Some words of caution regarding “public engagement” when it pertains to transportation.
Boulder, like most cities in the nation and world, is trapped in a self-perpetuating downward spiral when it comes to transportation.
For two reasons.
First, there are large car subsidies in Boulder. Second, providing for car travel (by, for example, striving to maintain free-flowing traffic) has exclusionary impacts. Subsidies and exclusion artificially increase the desire and need to drive a car.
The main subsidies for car travel are free parking, free-to-use roads, artificially low price for gasoline, and the fact that most public money used for road infrastructure comes from general taxes rather than user fees such as gas taxes.
Providing for car travel is exclusionary because it is a zero-sum game. Whenever we ease car travel, we exclude or make more difficult travel by transit, bicycling, or walking. Economists call this the “Barrier Effect.”
The artificially high desire and need to drive a car means that if we ask Boulder citizens what they desire for road design or parking, the answers for most all citizens are obvious: Make it cheap and easy to drive a car.
The dilemma, then, is that while the City of Boulder has correctly recognized for decades that excessive car use undermines a large number of important community objectives, the downward spiral I mention above motivates large numbers of Boulder residents to demand easy and cheap car travel.
This means that leadership is needed in Boulder.
For example, had the Boulder City Council – prior to the construction of Pearl Street Mall — asked citizens to vote on whether they wanted Pearl Street to be closed to cars and replaced by a pedestrian mall, citizens would have voted overwhelmingly against the Mall. There would be no Mall today, despite the fact that the Mall is now much loved by both Boulder residents and many living elsewhere. It took leadership to create Pearl Street Mall. Similarly, it took leadership to repurpose North Broadway from 4 lanes to 3, and repurpose lanes on Baseline Road.
Recognizing the above, an American city traffic engineer (Rob Burchfield) asked a Dutch official (Hans Voerknecht) how they were able to adopt powerful tactics such as high driving user fees and strong physical restrictions on car use to inconvenience and discourage car use. How did the Dutch not only powerfully discourage car use but grow the levels of bicycling and walking and transit use to such high levels in The Netherlands?
Voerknecht’s response: “…if you would ask the Dutch public, ‘Would you rather pay less tax on your cars and pay less tax on your fuel,’ everybody would say ‘Oh yes!’ But the thing is, we don’t ask them! You shouldn’t ask all the time, ‘Do you want to spend money?’ Of course they say no…Democracy is not about doing the will of the people; it’s about choosing the best men and women out of the people who make the wisest decisions. The cost of maintaining a road network is high and the users should pay for them…there’s no such thing as a free lunch.”
Charles Montgomery tells a story about Columbia, South America, where Enrique Peñalosa, former mayor of Bogota, was implementing policies that are consistent with…hedonics, an economic philosophy whose proponents focus on fostering not economic growth but human happiness:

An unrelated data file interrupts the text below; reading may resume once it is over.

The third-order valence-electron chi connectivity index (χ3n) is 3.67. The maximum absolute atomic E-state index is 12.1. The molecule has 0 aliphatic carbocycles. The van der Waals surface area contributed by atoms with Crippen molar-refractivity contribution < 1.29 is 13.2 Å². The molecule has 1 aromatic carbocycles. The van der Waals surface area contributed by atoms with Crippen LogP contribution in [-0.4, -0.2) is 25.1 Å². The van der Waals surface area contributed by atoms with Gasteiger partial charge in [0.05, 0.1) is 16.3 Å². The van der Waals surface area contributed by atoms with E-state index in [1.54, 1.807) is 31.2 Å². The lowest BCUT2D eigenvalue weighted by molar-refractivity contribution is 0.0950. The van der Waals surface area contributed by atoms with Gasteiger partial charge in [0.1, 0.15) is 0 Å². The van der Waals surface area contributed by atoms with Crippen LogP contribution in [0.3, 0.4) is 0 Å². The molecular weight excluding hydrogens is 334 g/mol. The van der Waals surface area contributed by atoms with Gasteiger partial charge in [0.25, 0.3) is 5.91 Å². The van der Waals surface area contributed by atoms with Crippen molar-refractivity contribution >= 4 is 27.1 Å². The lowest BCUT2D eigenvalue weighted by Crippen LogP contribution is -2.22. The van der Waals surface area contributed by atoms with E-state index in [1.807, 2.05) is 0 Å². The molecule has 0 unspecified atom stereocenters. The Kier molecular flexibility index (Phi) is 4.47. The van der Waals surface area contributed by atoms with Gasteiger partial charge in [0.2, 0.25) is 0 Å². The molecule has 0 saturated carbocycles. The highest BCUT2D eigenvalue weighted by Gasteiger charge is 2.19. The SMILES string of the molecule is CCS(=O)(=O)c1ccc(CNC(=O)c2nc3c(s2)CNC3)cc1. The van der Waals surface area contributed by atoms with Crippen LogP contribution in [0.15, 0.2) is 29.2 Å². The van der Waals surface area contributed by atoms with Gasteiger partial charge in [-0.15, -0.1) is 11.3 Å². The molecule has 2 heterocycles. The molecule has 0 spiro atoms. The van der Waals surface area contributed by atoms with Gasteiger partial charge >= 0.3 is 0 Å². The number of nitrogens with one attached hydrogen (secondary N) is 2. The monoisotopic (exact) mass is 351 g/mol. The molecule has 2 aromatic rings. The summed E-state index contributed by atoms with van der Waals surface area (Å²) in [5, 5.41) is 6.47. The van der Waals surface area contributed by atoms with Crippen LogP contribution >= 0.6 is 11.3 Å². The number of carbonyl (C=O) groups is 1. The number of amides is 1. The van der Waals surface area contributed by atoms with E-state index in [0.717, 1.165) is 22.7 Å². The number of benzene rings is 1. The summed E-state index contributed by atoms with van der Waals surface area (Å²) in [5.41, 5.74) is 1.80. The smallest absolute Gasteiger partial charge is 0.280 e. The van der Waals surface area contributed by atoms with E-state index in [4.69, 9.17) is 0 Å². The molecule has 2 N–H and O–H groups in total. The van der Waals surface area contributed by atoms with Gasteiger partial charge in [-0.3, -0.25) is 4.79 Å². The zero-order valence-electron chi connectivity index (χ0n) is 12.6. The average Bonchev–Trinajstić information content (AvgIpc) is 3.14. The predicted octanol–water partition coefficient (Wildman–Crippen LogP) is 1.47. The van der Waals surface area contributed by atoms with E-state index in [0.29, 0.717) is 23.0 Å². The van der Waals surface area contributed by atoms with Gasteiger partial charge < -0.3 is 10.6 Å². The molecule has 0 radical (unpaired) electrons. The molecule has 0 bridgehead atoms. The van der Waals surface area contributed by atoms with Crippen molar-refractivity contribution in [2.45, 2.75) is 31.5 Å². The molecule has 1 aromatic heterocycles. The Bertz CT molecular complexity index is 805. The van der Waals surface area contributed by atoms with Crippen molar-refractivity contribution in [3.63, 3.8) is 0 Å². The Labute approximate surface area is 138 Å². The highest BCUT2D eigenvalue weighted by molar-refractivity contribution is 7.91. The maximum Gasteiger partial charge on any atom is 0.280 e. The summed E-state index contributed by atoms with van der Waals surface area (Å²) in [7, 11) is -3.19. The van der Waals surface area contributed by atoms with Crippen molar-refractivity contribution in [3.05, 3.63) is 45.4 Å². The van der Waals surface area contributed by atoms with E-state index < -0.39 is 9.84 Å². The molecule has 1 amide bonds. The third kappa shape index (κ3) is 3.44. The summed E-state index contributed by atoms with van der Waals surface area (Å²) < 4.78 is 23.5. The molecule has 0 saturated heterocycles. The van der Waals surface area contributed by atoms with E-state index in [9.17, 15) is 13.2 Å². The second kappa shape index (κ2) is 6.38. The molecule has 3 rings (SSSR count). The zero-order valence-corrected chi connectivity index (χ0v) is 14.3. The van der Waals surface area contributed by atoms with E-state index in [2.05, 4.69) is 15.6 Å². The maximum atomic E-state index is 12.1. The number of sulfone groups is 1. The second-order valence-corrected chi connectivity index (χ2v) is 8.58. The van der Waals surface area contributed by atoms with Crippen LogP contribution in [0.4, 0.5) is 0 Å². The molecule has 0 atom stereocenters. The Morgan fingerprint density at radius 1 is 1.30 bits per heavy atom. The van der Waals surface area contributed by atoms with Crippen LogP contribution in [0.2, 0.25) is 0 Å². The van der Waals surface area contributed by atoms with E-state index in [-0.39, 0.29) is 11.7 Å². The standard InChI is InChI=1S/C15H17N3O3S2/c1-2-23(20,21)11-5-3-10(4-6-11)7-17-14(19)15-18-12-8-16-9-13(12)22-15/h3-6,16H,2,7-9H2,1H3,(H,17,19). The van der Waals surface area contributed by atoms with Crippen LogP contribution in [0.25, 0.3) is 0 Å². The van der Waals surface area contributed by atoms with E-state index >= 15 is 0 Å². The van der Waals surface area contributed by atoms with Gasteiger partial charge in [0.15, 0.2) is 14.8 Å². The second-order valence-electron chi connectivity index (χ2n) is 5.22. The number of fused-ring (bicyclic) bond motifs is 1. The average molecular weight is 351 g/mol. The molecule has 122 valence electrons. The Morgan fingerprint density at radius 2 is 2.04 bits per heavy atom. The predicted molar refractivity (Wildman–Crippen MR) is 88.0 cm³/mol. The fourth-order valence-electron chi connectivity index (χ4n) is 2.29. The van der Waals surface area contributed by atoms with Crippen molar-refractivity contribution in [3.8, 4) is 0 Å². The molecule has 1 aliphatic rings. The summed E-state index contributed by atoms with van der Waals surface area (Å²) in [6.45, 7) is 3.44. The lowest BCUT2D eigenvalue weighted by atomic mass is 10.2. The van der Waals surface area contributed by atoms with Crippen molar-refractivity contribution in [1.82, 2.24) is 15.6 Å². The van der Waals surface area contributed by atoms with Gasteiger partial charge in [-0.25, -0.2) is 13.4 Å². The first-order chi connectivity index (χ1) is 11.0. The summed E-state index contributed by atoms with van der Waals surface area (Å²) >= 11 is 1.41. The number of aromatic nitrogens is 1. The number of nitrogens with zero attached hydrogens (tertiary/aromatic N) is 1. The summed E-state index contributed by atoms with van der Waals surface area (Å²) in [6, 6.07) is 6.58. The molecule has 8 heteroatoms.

“A city can be friendly to people or it can be friendly to cars, but it can’t be both,” the new mayor Enrique Penalosa announced. He shelved the highway plans. He increased gas taxes and prohibited car owners from driving during rush hour more than three times per week. He also handed over prime space on the city’s main arteries to a bus rapid-transit system.
Bogotans were so angry with this that they almost impeached their new mayor. Business owners were outraged. Yet by the end of his three-year term, Mr. Peñalosa was immensely popular and his reforms were being lauded for making Bogota remarkably fairer, more tolerable and more efficient……“Before Peñalosa, mayors were terrified to take on the issue of auto-dominated public space, for fear that motorists would rebel politically,” says Walter Hook. “But he not only challenged auto dependency, he succeeded politically. He’s given other politicians the courage to follow. And other mayors have realized that they can’t build their way out of congestion.” …In 1996, when traffic congestion was considered the city’s biggest problem, [the citizens of Bogota] voted against auto restrictions. It took courage…for Mr. Peñalosa to ignore the polls.
Adam Grant once said that “…the least effective leaders were those who followed the will of the people and the precedents set by their predecessors. The greatest [leaders] were those who challenged the status quo and brought about sweeping changes that improved the lot of the [community].”
Similarly, Charleston Mayor Joseph Riley has said that “[t]o achieve excellence should be a struggle.”
And Elbert Hubbard pointed out that “[t]o avoid criticism, do nothing, say nothing, be nothing.”
The above does not mean that we should not listen to the citizens of Boulder. We live, after all (and thankfully!), in a representative democracy. But the key is that it is a representative democracy, not a direct democracy. The citizens of Boulder should be regularly solicited to clearly understand their broad life objectives for the community. In sum, Boulder citizens generally seek such things as high public safety, transportation and lifestyle (walkable, suburban, rural) choice, reduced air pollution, and lower costs. But it is less appropriate for citizens in a representative democracy to decide on the tactics to best achieve those goals. That is best done by professional city staff as guided by elected officials who have as one of their roles the need to weigh tradeoffs and find the proper balance of costs and benefits. Boulder tends to lean too far in the direction of having citizens make technical decisions.